Simplify is a word that is always in my mind, echoing, like a mantra. My living space is often times under steady curation to this state. It’s written on my bathroom mirror.
“The height of cultivation always runs to simplicity.”
– Bruce Lee
“It is not the daily increase but the daily decrease. Hack away at the unessential.”
– Bruce Lee
I often research and consume as much information as I can about things that interest me. This can be time consuming because it tends to fully envelop me for as long as my interests are held. As I have grown older and more experienced, I have realized that not everything that I consume and retain is necessarily useful to me. More importantly, I have realized that the time being consumed is non-refundable. I can never get any back! Having this insight has caused me to focus on embracing more simplicity. Bruce Lee was referring to martial arts in the context of these quotes but I feel that they are truths he meant to be taken to all aspects of life.
One of my favorite tools that I have been using to cultivate simplicity is minimalism. Now, I know that some people look at minimalism in a bad light. I believe that stems from a lack of understanding of the concepts. Ensure that you really know what it is you’re scoffing at. You’re not supposed to live with only 100 possessions or anything like that if it’s not what you want. Do some reading. This entry is not going to be over the concepts of minimalism because Josh and Ryan do a great job of that over at The Minimalists describing their journey. For me it’s just been a tool used to simplify.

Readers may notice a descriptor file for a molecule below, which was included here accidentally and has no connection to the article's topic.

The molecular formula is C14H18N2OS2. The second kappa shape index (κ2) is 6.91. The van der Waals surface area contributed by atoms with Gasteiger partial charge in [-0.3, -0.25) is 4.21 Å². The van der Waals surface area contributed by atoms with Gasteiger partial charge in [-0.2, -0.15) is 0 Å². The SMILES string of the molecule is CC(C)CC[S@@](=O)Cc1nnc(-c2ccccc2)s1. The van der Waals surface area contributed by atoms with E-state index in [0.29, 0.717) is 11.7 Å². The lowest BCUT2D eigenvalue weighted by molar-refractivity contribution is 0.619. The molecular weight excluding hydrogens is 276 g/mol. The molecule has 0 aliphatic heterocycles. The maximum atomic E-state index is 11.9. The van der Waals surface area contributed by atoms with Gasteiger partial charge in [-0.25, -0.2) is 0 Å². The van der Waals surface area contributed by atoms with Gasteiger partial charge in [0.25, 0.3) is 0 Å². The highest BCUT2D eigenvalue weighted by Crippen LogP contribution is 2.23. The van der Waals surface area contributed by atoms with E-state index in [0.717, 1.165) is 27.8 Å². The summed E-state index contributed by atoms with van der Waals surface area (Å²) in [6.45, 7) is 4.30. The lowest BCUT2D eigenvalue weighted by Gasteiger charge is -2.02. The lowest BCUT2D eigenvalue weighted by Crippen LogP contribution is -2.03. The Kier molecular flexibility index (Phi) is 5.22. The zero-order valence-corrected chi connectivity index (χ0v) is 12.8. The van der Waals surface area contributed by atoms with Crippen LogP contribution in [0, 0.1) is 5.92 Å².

Simplicity is something that many people turn away from because they think that being “complex, deep or mysterious” is a goal worth achieving. Here’s a pro-tip: It’s not worth it. More often than not, these people’s efforts to be perceived in such a manner actually leans towards making them look conceited, false or silly. Be true to yourself but, in order to do that, you need to know who you are. It’s easy to get lost in trying to do all the things, be all the things and please all the people. For me, embracing simplicity is about doing the right thing. The appropriate thing. The thing that I would do. It’s about focusing on what you need and not always what you want or what would be nice to have. Would it be nice to have a huge house for a bunch of stuff? Sure. Can you afford it? Maybe. Do you need it? That’s for you to decide. Is it fun to always been spinning plates or juggling tasks? For some people I’m sure that there is a surge of adrenaline that they find intoxicating but this is not for me.
My mindset toward simplicity is also something that I try to bring to my work as well. Does taking up a lot of time make something important? No. Does being really good at something make that thing important? Not always. Maybe some things can be simplified.
At the end of the day, it’s a framework or a lens that I try to look through to determine what is the best thing to do next. Is it full-proof? Hardly. Does it act as a nice compass to guide me through a world that can be wrought with endless to-do lists, meeting and busy-ness? Most definitely.